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Exploring Afrofuturism to celebrate Black History Month

Art and music are rich parts of Black culture. This year’s theme for Black History Month is “Rhythms of Resilience: One Soul, One Sound,” and that helps guide and amplify our celebration.

We can explore this concept through a lens that Black history, culture, and music embody a tapestry of diversity and interconnection, rather than being a single narrative. One compelling facet of this idea is the emergence of Afrofuturism – a genre that combines futuristic elements with African and African American culture. Afrofuturism allows artists to envision alternate realities, empowering them to reclaim their history and reimagine their future. Some artists in this space include:

  • Janelle Monae, musician
  • Sun Ra, musician
  • Lina Iris Viktor, author
  • Octavia Butler, author
  • George Clinton, musician
  • Parliament-Funkadelic, musician
From left: Kamasi Washington and Octavia E. Butler (courtesy: UCLA)

Afrofuturistic music often features innovative sounds, cosmic themes, and exploration of alternative realities. In literature, Afrofuturism blends elements of science fiction and fantasy with African diasporic cultures. It’s a path to explore the past, present, and potential future of Black communities.

In essence, Afrofuturism within the African American arts represents a dynamic fusion of tradition and innovation. It serves as a vehicle for envisioning a future where the past is acknowledged, present realities are critiqued, and new possibilities are forged. Through literature, music, and visual arts, African Americans are not only shaping their cultural legacy but also reshaping every fabric of storytelling, inviting everyone to join in the exploration of Afrofuturist worlds where creatively knows no bounds.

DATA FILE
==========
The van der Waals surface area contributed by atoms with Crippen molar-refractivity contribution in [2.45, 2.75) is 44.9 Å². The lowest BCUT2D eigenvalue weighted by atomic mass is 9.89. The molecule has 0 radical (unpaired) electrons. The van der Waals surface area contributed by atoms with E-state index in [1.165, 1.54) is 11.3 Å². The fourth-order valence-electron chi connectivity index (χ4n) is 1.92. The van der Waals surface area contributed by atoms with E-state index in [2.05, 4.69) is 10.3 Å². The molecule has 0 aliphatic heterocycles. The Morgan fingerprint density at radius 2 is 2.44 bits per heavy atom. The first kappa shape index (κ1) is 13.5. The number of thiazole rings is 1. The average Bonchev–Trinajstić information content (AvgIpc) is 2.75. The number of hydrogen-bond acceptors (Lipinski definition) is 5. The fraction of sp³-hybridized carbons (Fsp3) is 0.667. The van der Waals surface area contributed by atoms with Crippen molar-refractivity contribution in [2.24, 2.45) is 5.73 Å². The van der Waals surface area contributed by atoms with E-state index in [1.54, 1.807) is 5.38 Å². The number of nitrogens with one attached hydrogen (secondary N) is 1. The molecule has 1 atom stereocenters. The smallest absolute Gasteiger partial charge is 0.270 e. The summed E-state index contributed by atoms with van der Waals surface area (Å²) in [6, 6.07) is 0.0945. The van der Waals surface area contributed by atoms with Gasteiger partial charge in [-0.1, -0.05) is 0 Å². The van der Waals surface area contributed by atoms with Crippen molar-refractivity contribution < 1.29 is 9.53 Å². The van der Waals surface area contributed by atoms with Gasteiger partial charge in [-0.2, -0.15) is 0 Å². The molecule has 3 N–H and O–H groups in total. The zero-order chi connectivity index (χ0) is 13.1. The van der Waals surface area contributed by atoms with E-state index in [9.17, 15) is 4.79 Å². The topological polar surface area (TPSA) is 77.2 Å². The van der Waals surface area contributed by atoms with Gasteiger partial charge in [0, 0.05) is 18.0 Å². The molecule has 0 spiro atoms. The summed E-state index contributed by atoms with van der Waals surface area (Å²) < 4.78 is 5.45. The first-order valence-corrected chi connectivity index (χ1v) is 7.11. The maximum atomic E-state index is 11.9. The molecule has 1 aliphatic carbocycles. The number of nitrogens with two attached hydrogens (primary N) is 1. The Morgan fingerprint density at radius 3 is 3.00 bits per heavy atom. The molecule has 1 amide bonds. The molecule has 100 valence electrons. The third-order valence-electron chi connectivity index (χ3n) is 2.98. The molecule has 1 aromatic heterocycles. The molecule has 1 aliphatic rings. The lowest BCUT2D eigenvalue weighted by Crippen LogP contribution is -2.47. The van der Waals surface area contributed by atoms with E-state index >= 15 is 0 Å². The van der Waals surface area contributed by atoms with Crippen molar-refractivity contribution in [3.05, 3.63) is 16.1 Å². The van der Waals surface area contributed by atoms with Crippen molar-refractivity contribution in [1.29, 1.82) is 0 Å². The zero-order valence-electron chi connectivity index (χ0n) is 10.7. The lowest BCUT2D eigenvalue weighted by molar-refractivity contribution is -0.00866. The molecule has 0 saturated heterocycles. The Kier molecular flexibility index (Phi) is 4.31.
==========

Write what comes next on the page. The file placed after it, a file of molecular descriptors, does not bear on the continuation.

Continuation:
Historically, our nation has recognized Black History since 1976. The precursor to this month of recognition was in 1926, when the Association for the Study of African American Life and History sponsored a national Negro History Week. They chose the second week of February to coincide with the birthdays of Abraham Lincoln and Frederick Douglass. As a result of the growing awareness of Black identity through the civil rights movement, Black educators and the Black United Students at Kent State University first proposed Black History Month in February 1969. One year later, the first celebration took place at Kent State from January 2 to February 28. In 1976, President Gerald Ford declared February as Black History Month. Today, Black History Month honors the contributions and legacy of Black and African Americans across U.S. history and society.

You can learn more about Black History Month here.

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